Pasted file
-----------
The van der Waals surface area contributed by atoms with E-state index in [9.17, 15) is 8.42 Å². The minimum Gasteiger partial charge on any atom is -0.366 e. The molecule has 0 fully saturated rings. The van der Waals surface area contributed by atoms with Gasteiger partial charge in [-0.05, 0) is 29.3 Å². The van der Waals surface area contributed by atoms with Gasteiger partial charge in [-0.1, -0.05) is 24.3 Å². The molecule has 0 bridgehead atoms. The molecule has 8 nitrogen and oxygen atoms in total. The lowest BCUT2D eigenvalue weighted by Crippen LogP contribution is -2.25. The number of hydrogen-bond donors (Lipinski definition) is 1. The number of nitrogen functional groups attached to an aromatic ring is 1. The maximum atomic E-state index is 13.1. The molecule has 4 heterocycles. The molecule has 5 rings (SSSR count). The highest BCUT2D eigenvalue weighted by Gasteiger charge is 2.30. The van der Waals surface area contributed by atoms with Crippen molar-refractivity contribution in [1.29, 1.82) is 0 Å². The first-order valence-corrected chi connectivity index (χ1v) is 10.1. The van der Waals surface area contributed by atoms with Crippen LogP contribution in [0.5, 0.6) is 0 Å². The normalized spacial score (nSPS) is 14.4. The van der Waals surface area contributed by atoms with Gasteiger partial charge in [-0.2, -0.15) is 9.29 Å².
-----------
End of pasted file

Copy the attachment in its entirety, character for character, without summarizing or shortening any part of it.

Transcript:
The van der Waals surface area contributed by atoms with E-state index in [9.17, 15) is 8.42 Å². The minimum Gasteiger partial charge on any atom is -0.366 e. The molecule has 0 fully saturated rings. The van der Waals surface area contributed by atoms with Gasteiger partial charge in [-0.05, 0) is 29.3 Å². The van der Waals surface area contributed by atoms with Gasteiger partial charge in [-0.1, -0.05) is 24.3 Å². The molecule has 0 bridgehead atoms. The molecule has 8 nitrogen and oxygen atoms in total. The lowest BCUT2D eigenvalue weighted by Crippen LogP contribution is -2.25. The number of hydrogen-bond donors (Lipinski definition) is 1. The number of nitrogen functional groups attached to an aromatic ring is 1. The maximum atomic E-state index is 13.1. The molecule has 4 heterocycles. The molecule has 5 rings (SSSR count). The highest BCUT2D eigenvalue weighted by Gasteiger charge is 2.30. The van der Waals surface area contributed by atoms with Crippen molar-refractivity contribution in [1.29, 1.82) is 0 Å². The first-order valence-corrected chi connectivity index (χ1v) is 10.1. The van der Waals surface area contributed by atoms with Crippen LogP contribution in [0.5, 0.6) is 0 Å². The normalized spacial score (nSPS) is 14.4. The van der Waals surface area contributed by atoms with Gasteiger partial charge in [-0.2, -0.15) is 9.29 Å².